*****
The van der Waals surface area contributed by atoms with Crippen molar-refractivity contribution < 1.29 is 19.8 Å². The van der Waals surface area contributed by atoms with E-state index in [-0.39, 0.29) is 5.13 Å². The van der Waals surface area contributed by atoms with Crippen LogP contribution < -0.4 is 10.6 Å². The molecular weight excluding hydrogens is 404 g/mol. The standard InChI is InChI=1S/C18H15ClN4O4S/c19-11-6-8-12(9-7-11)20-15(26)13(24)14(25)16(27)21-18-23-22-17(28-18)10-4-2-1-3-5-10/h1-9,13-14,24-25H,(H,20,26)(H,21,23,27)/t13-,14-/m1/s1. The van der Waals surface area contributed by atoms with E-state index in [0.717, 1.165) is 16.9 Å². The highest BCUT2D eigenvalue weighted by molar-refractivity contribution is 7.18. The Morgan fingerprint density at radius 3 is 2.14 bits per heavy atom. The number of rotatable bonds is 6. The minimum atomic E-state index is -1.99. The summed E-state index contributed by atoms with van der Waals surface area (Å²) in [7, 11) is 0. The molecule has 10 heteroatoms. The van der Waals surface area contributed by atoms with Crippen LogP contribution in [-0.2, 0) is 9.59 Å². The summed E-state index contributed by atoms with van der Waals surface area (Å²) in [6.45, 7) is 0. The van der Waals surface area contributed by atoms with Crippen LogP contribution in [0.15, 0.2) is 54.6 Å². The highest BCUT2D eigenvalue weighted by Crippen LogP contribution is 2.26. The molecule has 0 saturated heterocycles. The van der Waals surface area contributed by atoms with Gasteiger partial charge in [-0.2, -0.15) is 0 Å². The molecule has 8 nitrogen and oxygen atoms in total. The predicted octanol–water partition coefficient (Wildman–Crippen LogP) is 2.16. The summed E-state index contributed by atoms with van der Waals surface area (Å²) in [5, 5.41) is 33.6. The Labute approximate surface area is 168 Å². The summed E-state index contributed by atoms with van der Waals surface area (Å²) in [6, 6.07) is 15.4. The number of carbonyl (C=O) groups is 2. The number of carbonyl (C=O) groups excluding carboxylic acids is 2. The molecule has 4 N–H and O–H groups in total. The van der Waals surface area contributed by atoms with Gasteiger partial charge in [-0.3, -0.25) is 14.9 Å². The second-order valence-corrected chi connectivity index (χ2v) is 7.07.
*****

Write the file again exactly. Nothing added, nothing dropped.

The van der Waals surface area contributed by atoms with Crippen molar-refractivity contribution < 1.29 is 19.8 Å². The van der Waals surface area contributed by atoms with E-state index in [-0.39, 0.29) is 5.13 Å². The van der Waals surface area contributed by atoms with Crippen LogP contribution < -0.4 is 10.6 Å². The molecular weight excluding hydrogens is 404 g/mol. The standard InChI is InChI=1S/C18H15ClN4O4S/c19-11-6-8-12(9-7-11)20-15(26)13(24)14(25)16(27)21-18-23-22-17(28-18)10-4-2-1-3-5-10/h1-9,13-14,24-25H,(H,20,26)(H,21,23,27)/t13-,14-/m1/s1. The van der Waals surface area contributed by atoms with E-state index in [0.717, 1.165) is 16.9 Å². The highest BCUT2D eigenvalue weighted by molar-refractivity contribution is 7.18. The Morgan fingerprint density at radius 3 is 2.14 bits per heavy atom. The number of rotatable bonds is 6. The minimum atomic E-state index is -1.99. The summed E-state index contributed by atoms with van der Waals surface area (Å²) in [7, 11) is 0. The molecule has 10 heteroatoms. The van der Waals surface area contributed by atoms with Crippen LogP contribution in [-0.2, 0) is 9.59 Å². The summed E-state index contributed by atoms with van der Waals surface area (Å²) in [6.45, 7) is 0. The van der Waals surface area contributed by atoms with Crippen LogP contribution in [0.15, 0.2) is 54.6 Å². The highest BCUT2D eigenvalue weighted by Crippen LogP contribution is 2.26. The molecule has 0 saturated heterocycles. The van der Waals surface area contributed by atoms with Gasteiger partial charge in [-0.2, -0.15) is 0 Å². The molecule has 8 nitrogen and oxygen atoms in total. The predicted octanol–water partition coefficient (Wildman–Crippen LogP) is 2.16. The summed E-state index contributed by atoms with van der Waals surface area (Å²) in [5, 5.41) is 33.6. The Labute approximate surface area is 168 Å². The summed E-state index contributed by atoms with van der Waals surface area (Å²) in [6, 6.07) is 15.4. The number of carbonyl (C=O) groups is 2. The number of carbonyl (C=O) groups excluding carboxylic acids is 2. The molecule has 4 N–H and O–H groups in total. The van der Waals surface area contributed by atoms with Gasteiger partial charge in [-0.3, -0.25) is 14.9 Å². The second-order valence-corrected chi connectivity index (χ2v) is 7.07.